TIM MADIGAN: Anything Mentionable — ‘Sick From What I See’: An Excerpt From ‘The Burning: Massacre, Destruction And The Tulsa Race Riot Of 1921’

Margaret Dickinson’s mother was often too ill to care for her youngest child, so from the time Margaret was old enough to walk, the little girl accompanied her father to job sites, or to meetings with Tulsa power brokers, or to any of the other myriad engagements befitting the owner of the young city’s most prominent construction firm.

Greenwood's famous Dreamland Theater after a white mob numbering in the thousands burned Tulsa's thriving African American community to ground on June 1, 1921. Three hundred people were killed, the vast majority of them black. About 10,000 were left homeless.
Greenwood’s famous Dreamland Theater after a white mob numbering in the thousands burned Tulsa’s thriving African American community to ground on June 1, 1921. Three hundred people were killed, the vast majority of them black. About 10,000 were left homeless.

Wilfred Dickinson’s company put up the Tulsa Hotel, and the movie theaters, and the Drew Building, and the homes of Tulsa’s millionaire oilmen and its most prominent doctors — success beyond the wildest imaginings of the man who came to the United States from Britain around the turn of the century. Margaret’s father worked first in Pennsylvania coal towns, then in Kansas, before moving with his wife and two oldest children to Tulsa in 1907, lured like so many others by the miracle of the oil city that had appeared overnight. Margaret was born three years later.

Wilfred Dickinson was a godlike figure to his daughter, a dashing fellow in a bowler hat whose wonderful accent betrayed his British upbringing, which further distinguished him from any other man in town. His hair was brown, and he had a reddish mustache always neatly trimmed, and fair skin that flushed a deep crimson when he was angry, but that was not often. Margaret loved observing the way that Tulsa’s most important men treated her father with deference. And she loved the way his workers revered him, the dozens of men — most of them husky Negro carpenters and bricklayers — who tipped their hats to Margaret’s father when he approached on the job. In turn, the white owner called each of his workers by name and never failed to inquire about their families. One of the Negroes, in fact, a man named Charlie Mason, was both Wilfred Dickinson’s foreman and his best friend. Margaret’s father might have been well acquainted with the mayor, the city commissioners, the police commissioner, and Tulsa’s business leaders, but when faced with a particularly ticklish concern, it was with Charlie that he consulted. A common memory of Margaret’s childhood was seeing her father and the large Negro sequestered to the side of a construction site, carrying on a long and obviously important conversation.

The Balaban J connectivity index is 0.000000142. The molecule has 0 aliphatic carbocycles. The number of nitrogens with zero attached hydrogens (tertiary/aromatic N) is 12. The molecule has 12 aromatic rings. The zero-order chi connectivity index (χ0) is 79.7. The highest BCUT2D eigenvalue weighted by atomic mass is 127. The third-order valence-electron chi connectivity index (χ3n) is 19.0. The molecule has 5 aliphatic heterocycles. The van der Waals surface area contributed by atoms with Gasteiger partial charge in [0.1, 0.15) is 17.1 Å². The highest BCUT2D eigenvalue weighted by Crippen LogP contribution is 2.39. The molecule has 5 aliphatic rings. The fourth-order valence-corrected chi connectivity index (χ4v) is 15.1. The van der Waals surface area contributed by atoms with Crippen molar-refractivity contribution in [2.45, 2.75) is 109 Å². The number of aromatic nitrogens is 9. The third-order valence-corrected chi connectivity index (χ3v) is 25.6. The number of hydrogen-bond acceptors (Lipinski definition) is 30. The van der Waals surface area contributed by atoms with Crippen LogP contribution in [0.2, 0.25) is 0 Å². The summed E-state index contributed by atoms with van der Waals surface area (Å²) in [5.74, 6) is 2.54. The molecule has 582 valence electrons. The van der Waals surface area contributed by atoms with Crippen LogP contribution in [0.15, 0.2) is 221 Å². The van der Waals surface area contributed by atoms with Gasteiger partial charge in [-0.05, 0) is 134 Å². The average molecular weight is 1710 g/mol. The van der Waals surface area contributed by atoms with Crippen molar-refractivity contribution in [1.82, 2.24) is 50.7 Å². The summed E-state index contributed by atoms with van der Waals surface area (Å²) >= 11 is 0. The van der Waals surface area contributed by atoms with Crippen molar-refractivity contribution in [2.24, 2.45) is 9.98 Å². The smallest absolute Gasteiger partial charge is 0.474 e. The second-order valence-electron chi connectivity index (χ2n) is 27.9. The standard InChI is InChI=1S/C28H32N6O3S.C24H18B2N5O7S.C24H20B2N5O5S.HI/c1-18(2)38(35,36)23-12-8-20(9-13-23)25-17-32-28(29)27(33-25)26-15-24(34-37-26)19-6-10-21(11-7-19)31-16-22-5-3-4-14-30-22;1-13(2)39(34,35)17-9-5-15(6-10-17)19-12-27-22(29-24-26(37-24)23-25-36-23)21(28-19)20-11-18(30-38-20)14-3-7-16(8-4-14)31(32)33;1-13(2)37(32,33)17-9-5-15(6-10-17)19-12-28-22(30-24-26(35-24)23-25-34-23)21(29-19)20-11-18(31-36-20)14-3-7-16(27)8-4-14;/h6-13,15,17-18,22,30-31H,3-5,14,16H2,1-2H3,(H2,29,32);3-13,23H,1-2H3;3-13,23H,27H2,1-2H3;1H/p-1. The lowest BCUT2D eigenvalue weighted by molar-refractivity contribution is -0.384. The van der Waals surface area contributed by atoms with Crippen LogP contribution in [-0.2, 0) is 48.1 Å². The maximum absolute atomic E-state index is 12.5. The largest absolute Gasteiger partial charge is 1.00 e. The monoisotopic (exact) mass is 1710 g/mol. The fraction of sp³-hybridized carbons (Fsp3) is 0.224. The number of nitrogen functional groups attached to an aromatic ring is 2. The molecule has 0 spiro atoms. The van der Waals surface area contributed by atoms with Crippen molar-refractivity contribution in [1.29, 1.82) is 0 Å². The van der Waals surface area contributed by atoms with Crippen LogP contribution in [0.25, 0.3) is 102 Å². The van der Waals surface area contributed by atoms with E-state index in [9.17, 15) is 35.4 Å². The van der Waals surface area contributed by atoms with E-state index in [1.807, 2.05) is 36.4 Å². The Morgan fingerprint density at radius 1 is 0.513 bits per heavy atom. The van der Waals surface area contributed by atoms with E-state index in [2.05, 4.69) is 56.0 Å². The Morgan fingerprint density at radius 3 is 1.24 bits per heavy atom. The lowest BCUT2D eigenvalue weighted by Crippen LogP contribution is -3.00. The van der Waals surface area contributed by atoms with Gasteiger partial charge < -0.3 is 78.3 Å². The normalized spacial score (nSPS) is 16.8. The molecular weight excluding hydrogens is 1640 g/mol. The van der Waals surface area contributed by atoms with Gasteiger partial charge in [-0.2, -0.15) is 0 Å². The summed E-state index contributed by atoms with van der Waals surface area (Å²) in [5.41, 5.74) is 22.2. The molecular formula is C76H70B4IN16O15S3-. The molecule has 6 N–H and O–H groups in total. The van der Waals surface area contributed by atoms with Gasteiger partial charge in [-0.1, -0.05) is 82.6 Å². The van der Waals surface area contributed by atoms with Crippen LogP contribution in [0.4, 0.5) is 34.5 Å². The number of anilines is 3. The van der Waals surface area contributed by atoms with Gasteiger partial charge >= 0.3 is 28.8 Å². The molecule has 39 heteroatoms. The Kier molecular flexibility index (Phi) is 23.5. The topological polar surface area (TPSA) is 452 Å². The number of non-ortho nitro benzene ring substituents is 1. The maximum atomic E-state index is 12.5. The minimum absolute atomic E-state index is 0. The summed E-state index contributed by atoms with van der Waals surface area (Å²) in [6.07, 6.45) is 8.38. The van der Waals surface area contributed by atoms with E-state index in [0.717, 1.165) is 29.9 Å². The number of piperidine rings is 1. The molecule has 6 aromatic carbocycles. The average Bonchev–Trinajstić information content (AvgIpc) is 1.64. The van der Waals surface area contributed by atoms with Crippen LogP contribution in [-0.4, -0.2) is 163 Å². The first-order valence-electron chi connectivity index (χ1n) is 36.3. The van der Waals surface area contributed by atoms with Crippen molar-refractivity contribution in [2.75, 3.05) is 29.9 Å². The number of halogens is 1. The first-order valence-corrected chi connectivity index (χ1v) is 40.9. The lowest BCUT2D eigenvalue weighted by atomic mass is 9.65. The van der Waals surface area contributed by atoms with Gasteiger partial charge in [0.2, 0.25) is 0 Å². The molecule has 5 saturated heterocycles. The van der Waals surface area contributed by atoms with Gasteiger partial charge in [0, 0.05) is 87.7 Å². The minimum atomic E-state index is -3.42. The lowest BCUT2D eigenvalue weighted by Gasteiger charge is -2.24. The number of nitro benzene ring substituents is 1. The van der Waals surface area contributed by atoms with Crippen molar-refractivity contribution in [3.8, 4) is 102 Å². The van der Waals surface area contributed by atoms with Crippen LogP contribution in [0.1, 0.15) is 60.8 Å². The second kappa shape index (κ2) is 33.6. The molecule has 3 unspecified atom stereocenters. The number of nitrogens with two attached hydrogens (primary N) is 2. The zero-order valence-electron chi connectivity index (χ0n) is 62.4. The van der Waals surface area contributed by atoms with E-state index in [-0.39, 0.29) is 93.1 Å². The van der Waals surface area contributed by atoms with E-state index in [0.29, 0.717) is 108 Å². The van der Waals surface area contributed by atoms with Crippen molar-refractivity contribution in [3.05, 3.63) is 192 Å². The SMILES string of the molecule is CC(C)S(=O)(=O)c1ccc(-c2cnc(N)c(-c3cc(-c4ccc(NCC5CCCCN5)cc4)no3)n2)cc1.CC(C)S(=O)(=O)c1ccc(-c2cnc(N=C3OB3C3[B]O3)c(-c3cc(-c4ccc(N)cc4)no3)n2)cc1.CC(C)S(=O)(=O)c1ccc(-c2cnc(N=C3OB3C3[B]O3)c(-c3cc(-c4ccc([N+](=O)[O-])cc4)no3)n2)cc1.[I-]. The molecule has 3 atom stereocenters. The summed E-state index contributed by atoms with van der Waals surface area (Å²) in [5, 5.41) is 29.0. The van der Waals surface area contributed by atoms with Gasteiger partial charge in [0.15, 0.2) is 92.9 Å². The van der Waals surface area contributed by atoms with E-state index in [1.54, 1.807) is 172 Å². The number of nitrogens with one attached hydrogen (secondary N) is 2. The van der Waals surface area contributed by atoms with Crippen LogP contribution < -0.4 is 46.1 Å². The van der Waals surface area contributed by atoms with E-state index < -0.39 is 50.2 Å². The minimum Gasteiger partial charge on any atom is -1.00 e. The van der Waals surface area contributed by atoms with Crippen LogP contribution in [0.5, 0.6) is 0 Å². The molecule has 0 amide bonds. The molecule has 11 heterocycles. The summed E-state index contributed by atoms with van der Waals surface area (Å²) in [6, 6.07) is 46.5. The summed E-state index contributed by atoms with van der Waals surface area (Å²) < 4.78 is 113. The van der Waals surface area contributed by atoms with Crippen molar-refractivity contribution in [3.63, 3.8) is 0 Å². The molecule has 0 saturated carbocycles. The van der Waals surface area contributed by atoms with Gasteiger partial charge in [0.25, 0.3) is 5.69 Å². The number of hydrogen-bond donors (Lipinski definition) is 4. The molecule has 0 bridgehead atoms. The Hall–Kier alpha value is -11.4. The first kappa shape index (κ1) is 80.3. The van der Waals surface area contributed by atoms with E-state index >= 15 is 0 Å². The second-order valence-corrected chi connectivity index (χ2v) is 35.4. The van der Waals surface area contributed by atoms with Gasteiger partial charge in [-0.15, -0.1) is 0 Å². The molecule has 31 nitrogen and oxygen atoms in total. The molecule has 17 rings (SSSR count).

None of that struck her as odd whatsoever, because for some reason, befriending blacks seemed as natural to her father as breathing was, something quite typical of his expansive spirit. Yet, over the years, Margaret came to think frequently about her father’s relationship with Charlie Mason, and of his fondness for his black employees. She remembered his great satisfaction in knowing that he made life better for those men and their families. As time passed, she eventually came to understand that those feelings were largely responsible for her father’s anguish on June 1, 1921, and in the days that followed. His violet eyes were ablaze beneath the brim of his bowler that day as he and Margaret first surveyed the stricken city, his skin blazing red from his forehead to the collar of his crisp white shirt. Even his mustache seemed to glow.

“Are you mad, Daddy?” Margaret asked him that day as they drove.

“No, I’m just sick from what I see,” he said. “Margaret, this is the place hatred can lead.”

* * *

Wilfred Dickinson had roused his wife and children about midnight the night before. It might have been an exaggeration to say that he looked horrified, but there was certainly distress on her father’s face unlike anything Margaret had seen there before. His lawyer, Ernest Cornelius, had come pounding on their back door close to midnight. Cornelius had been working late downtown and thus was present at the courthouse at the outbreak of the violence there. Thinking of Dickinson’s family, the lawyer had rushed eleven blocks north to their home on Cheyenne Avenue, which was precariously located just three blocks west of the Negro district. Someone shot Cornelius in the arm from behind a tree as he approached the Dickinsons’ door — whether it was a white or a black, he never knew — so he was pale and bleeding when he finally managed to deliver news of the events downtown.